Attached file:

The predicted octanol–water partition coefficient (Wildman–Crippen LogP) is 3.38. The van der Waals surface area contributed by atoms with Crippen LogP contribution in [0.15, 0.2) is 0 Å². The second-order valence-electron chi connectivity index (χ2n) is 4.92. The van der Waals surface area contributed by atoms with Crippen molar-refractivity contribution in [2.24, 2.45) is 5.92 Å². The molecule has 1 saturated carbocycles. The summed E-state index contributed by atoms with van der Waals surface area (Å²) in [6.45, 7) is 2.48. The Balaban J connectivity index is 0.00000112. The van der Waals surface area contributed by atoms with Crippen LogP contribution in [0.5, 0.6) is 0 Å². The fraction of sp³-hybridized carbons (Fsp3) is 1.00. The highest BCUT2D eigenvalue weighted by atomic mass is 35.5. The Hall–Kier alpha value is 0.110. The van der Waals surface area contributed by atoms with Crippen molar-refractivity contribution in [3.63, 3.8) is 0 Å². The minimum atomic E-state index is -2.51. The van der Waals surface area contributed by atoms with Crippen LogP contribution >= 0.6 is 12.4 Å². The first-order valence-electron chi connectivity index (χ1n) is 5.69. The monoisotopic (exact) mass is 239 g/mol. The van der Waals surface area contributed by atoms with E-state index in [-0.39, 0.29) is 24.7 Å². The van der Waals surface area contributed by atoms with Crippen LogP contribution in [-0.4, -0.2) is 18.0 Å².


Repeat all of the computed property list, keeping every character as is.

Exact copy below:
The predicted octanol–water partition coefficient (Wildman–Crippen LogP) is 3.38. The van der Waals surface area contributed by atoms with Crippen LogP contribution in [0.15, 0.2) is 0 Å². The second-order valence-electron chi connectivity index (χ2n) is 4.92. The van der Waals surface area contributed by atoms with Crippen molar-refractivity contribution in [2.24, 2.45) is 5.92 Å². The molecule has 1 saturated carbocycles. The summed E-state index contributed by atoms with van der Waals surface area (Å²) in [6.45, 7) is 2.48. The Balaban J connectivity index is 0.00000112. The van der Waals surface area contributed by atoms with Crippen LogP contribution in [0.5, 0.6) is 0 Å². The fraction of sp³-hybridized carbons (Fsp3) is 1.00. The highest BCUT2D eigenvalue weighted by atomic mass is 35.5. The Hall–Kier alpha value is 0.110. The van der Waals surface area contributed by atoms with Crippen molar-refractivity contribution in [3.63, 3.8) is 0 Å². The minimum atomic E-state index is -2.51. The van der Waals surface area contributed by atoms with Crippen LogP contribution >= 0.6 is 12.4 Å². The first-order valence-electron chi connectivity index (χ1n) is 5.69. The monoisotopic (exact) mass is 239 g/mol. The van der Waals surface area contributed by atoms with E-state index in [-0.39, 0.29) is 24.7 Å². The van der Waals surface area contributed by atoms with Crippen LogP contribution in [-0.4, -0.2) is 18.0 Å².